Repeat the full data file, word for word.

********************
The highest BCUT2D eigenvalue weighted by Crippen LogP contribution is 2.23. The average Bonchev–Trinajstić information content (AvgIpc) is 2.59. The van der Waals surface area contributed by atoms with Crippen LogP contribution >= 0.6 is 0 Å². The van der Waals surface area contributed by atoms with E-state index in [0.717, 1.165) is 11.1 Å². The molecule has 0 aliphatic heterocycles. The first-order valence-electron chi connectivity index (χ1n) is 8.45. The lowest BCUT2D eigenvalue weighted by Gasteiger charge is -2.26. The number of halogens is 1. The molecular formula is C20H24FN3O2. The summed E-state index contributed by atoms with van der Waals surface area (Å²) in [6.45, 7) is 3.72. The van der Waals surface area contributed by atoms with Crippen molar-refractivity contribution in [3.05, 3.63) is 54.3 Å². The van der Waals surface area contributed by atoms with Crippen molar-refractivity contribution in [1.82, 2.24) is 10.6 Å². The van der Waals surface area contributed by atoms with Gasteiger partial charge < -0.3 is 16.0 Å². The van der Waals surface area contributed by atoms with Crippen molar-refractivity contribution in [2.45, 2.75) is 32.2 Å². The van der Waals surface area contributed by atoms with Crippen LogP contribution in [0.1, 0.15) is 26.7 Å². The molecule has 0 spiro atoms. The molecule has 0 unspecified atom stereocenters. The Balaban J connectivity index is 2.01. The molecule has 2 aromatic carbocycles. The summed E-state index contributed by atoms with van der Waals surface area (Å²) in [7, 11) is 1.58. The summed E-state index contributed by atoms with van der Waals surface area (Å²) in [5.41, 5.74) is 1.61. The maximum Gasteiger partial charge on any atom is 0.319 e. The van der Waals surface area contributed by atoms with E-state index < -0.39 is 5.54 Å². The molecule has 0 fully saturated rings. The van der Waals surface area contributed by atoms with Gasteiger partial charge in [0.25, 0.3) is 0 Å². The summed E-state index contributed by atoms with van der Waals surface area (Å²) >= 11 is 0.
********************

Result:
The highest BCUT2D eigenvalue weighted by Crippen LogP contribution is 2.23. The average Bonchev–Trinajstić information content (AvgIpc) is 2.59. The van der Waals surface area contributed by atoms with Crippen LogP contribution >= 0.6 is 0 Å². The van der Waals surface area contributed by atoms with E-state index in [0.717, 1.165) is 11.1 Å². The molecule has 0 aliphatic heterocycles. The first-order valence-electron chi connectivity index (χ1n) is 8.45. The lowest BCUT2D eigenvalue weighted by Gasteiger charge is -2.26. The number of halogens is 1. The molecular formula is C20H24FN3O2. The summed E-state index contributed by atoms with van der Waals surface area (Å²) in [6.45, 7) is 3.72. The van der Waals surface area contributed by atoms with Crippen molar-refractivity contribution in [3.05, 3.63) is 54.3 Å². The van der Waals surface area contributed by atoms with Crippen molar-refractivity contribution in [1.82, 2.24) is 10.6 Å². The van der Waals surface area contributed by atoms with Gasteiger partial charge < -0.3 is 16.0 Å². The van der Waals surface area contributed by atoms with Crippen molar-refractivity contribution in [2.45, 2.75) is 32.2 Å². The van der Waals surface area contributed by atoms with Crippen LogP contribution in [0.1, 0.15) is 26.7 Å². The molecule has 0 spiro atoms. The molecule has 0 unspecified atom stereocenters. The Balaban J connectivity index is 2.01. The molecule has 2 aromatic carbocycles. The summed E-state index contributed by atoms with van der Waals surface area (Å²) in [7, 11) is 1.58. The summed E-state index contributed by atoms with van der Waals surface area (Å²) in [5.41, 5.74) is 1.61. The maximum Gasteiger partial charge on any atom is 0.319 e. The van der Waals surface area contributed by atoms with E-state index < -0.39 is 5.54 Å². The molecule has 0 fully saturated rings. The van der Waals surface area contributed by atoms with Gasteiger partial charge in [0.25, 0.3) is 0 Å². The summed E-state index contributed by atoms with van der Waals surface area (Å²) >= 11 is 0.